One of the judges we have bagged for this year's YiA is no other than Sinead O'Sullivan. An aerospace engineer with previous experience at NASA, the UK and European Space agency, we are stoked that she is coming to Tauranga.
Sinead will be speaking at this year's YiA Forum on 10th August and judging this year's Young Innovator Awards. She will also be holding a space mission workshop for our shortlisted finalists in the Intermediate Category for building winning machines.
Sinead is currently a female CEO for Fusion Space Tech in Silicon Valley, leading a team of engineers who combine space tech with artificial intelligence to provide humanitarian disaster relief while also advising the US Centre for Climate and Security on satellite technologies to fight climate change. Super genius or what!
We spoke to Sinead about innovation and YiA and why she wants to get involved in this year's awards. Take it away Sinead...
A: I think that the Young Innovator Awards is an excellent way to promote creativity and entrepreneurship at an early stage. I am particularly interested in promoting programs in New Zealand as I see it as a country that is far ahead in terms of innovation, and I believe that the young people of New Zealand have the culture and passion to drive forward future-thinking projects.
I have many personal connections to New Zealand through the space industry and friends that I have met, and I would love to support this program as I know how much New Zealand contributes to global technology innovation, and I fully believe that this will increase over the next few years. Apart from that, I support many STEM programs across Europe and the US because I always learn something new and exciting from working with school students!
A: My favourite innovation is something that plays a large role in our lives, all day every day- the internet. It has facilitated an entire ecosystem of technologies that have improved the lives of people all over the world; it provides education, communication and knowledge sharing. Almost every aspect of business or social relations today is touched by the internet and the subsequent industries that the platform has created on an international scale.
A: A couple of years ago, I was the Project Manager for a space mission design in conjunction with NASA's Jet Propulsion Lab. As a team, we did a rapid design of a mission that would capture an asteroid that would do a close fly-by of Earth, and put the asteroid into orbit around the moon (Cis-Lunar Retrograde Orbit). With the asteroid captured, a secondary mission to send human astronauts to the asteroid to mine it for material and return the samples to Earth would be performed. Asteroid mining is becoming an important project in the Space community, and being a part of this large mission was a lot of fun!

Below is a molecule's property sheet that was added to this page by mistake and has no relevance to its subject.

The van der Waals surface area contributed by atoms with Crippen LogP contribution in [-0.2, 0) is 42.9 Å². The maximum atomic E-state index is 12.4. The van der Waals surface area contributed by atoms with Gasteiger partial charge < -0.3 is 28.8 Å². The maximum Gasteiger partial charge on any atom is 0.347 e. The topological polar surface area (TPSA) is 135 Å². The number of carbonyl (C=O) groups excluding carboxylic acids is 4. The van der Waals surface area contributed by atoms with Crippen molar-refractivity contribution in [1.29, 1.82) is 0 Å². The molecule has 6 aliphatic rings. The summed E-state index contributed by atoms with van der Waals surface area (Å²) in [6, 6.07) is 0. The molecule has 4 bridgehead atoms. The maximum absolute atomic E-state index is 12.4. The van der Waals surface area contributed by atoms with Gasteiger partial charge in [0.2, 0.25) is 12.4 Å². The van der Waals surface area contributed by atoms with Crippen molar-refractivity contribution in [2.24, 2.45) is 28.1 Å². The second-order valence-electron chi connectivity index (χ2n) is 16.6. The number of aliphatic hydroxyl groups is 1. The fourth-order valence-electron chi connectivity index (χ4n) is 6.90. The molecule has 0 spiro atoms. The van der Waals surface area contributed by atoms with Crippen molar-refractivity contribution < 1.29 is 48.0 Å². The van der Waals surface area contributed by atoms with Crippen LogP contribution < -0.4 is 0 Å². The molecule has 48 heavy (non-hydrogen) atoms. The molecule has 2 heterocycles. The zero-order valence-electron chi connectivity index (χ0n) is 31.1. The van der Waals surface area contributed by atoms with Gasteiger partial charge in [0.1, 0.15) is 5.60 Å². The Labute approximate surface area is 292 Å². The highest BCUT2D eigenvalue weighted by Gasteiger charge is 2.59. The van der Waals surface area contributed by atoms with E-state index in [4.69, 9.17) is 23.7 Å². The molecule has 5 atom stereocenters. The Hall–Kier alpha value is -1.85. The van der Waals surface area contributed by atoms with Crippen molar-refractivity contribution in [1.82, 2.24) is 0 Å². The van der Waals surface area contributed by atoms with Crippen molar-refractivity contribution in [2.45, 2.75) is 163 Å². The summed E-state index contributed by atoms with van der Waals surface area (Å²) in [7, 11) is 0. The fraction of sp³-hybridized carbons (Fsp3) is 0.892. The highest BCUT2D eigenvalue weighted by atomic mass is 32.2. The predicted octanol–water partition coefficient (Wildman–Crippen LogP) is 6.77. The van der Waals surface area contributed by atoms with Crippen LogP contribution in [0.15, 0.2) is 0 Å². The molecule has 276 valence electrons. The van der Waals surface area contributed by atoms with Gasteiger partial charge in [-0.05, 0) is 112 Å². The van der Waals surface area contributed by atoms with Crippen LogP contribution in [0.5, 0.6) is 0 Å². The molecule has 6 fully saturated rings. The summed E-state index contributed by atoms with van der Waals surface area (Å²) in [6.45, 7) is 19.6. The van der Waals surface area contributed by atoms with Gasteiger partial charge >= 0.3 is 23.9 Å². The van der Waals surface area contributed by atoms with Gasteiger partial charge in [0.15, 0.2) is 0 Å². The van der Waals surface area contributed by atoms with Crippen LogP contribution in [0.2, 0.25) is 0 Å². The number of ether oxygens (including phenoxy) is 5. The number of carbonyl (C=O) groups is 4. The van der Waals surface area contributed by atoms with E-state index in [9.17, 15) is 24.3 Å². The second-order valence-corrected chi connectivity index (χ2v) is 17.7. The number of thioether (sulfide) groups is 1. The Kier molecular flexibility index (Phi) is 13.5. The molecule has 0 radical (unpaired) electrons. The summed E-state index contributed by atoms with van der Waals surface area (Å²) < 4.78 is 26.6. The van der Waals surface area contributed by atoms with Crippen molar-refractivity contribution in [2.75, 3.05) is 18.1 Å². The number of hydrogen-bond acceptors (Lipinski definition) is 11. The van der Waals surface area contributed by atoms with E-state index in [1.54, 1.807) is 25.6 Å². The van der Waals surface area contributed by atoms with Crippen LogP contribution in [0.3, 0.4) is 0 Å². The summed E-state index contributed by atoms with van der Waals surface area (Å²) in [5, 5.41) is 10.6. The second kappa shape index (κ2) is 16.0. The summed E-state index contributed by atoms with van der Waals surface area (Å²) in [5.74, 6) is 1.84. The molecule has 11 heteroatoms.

A: I think this probably has to be the series of Apple products that I own. Apple have created some fantastic, easy to use and very innovative products, and I own so many of them because they integrate so easily with each other, my office and my home. It makes working on the go easier and switching between devices seamless! I have also dual-booted my products so that I can use Linux and Windows operating systems on them.
A: I'm going to sneakily give two pieces of advice! Firstly, make sure that your innovation solves a problem that affects people; make sure it's relevant. Secondly, work on a piece of innovation that really inspires you. Taking an innovation from idea to reality is a lot of hard work – doing it for something that you are passionate about makes it a lot easier and fun!
Want to hear more from Sinead? She will be speaking at YiA Forum on 10th August. Tickets will go on sale on 1st June so sign up to our mailing list to be the first to know when they are released.